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March 1, 2018 (The Radiance Foundation) – Imagine if all black lives mattered.

What would you do if you found out an American business was killing defenseless black lives for profit? What would you do if you found out this business located 79% of its killing centers, disproportionately, in black neighborhoods? What would you do if you found out that the majority of its advertising appeared in poorer African-American neighborhoods, just as the alcohol and tobacco industries have done for decades? What would you do if that same business declared that black mothers are safer if they have their children killed rather than birth them?

That business is Planned Parenthood. For over 100 years, it has worked hard to make black people history. It failed to do so with its original Negro Project, promoting the lie that birth control would eliminate poverty. Many leaders in the black community knew racism when they saw it. Fannie Lou Hamer knew it. The voting rights and anti-poverty activist, who was “sick and tired of being sick and tired”, fought against Planned Parenthood. Hamer was a prolife adoptive mother who had been forcibly sterilized in 1961 in Mississippi. She understood freedom was not in a birth control pill or in the forceps of an abortionist. From her speech “America is a Sick Place and Man is on the Critical List”, she summed up her feelings about eugenics: “So we got all kinds of children, and I'll tell you the next thing that I don't buy, I don't buy distributing [the] birth control pill and legalizing abortion, because they're talking about us! If you want to abortionize somebody, do it to yourself because I'm going to try to keep the children.”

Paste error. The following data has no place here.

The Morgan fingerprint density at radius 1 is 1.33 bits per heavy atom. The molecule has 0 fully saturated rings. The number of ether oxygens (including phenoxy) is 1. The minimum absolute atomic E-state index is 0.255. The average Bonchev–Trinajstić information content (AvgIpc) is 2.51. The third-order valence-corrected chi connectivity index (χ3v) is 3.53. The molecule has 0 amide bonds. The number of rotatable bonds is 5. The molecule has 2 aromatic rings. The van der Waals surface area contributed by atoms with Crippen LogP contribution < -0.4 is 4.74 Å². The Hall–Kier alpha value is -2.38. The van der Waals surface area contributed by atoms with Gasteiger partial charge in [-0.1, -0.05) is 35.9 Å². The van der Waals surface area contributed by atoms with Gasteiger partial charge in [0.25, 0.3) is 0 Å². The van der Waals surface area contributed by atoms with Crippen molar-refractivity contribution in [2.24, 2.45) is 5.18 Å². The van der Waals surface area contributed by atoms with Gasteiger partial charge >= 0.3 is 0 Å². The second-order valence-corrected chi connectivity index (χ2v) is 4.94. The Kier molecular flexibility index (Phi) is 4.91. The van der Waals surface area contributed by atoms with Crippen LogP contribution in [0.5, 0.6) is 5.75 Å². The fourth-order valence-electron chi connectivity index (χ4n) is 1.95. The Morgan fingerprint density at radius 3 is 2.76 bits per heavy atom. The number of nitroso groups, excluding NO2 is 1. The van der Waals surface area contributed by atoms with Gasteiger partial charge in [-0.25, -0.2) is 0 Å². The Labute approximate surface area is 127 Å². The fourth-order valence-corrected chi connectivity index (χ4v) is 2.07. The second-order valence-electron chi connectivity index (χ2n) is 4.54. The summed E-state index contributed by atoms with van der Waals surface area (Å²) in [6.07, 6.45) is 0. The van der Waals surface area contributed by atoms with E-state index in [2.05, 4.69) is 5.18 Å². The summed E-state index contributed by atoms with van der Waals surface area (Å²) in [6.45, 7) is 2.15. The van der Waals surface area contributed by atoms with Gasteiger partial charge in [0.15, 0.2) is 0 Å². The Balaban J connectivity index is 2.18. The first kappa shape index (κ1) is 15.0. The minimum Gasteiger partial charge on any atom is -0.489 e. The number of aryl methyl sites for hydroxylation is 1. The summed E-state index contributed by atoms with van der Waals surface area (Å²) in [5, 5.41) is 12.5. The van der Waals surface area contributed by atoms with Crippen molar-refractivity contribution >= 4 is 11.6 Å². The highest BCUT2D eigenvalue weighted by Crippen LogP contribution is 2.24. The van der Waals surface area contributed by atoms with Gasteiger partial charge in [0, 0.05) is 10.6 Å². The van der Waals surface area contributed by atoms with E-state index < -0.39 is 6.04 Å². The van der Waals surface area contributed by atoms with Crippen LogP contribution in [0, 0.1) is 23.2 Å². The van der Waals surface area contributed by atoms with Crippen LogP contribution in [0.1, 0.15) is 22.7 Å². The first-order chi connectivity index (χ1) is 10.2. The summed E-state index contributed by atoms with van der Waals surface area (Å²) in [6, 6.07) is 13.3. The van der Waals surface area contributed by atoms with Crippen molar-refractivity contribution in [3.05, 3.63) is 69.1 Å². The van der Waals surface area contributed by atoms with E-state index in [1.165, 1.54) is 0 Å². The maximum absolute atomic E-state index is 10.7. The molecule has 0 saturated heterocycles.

Efforts to severely reduce or eliminate births in poorer black communities was the goal of the American Eugenics movement, led by the most prominent eugenicist – Margaret Sanger. In a day and age when liberals are triggered by historical statues and what those figures represented, they're conveniently selective in their outrage. Sanger advocated forced sterilizations, said birth control was the “process of weeding out the unfit, of preventing the birth of defectives or of those who will become defective”, and launched the world's most powerful population control business that practices an even more violent form of eugenics, today, than in her time. Even Sanger, in her typical duplicitous way, denounced abortion.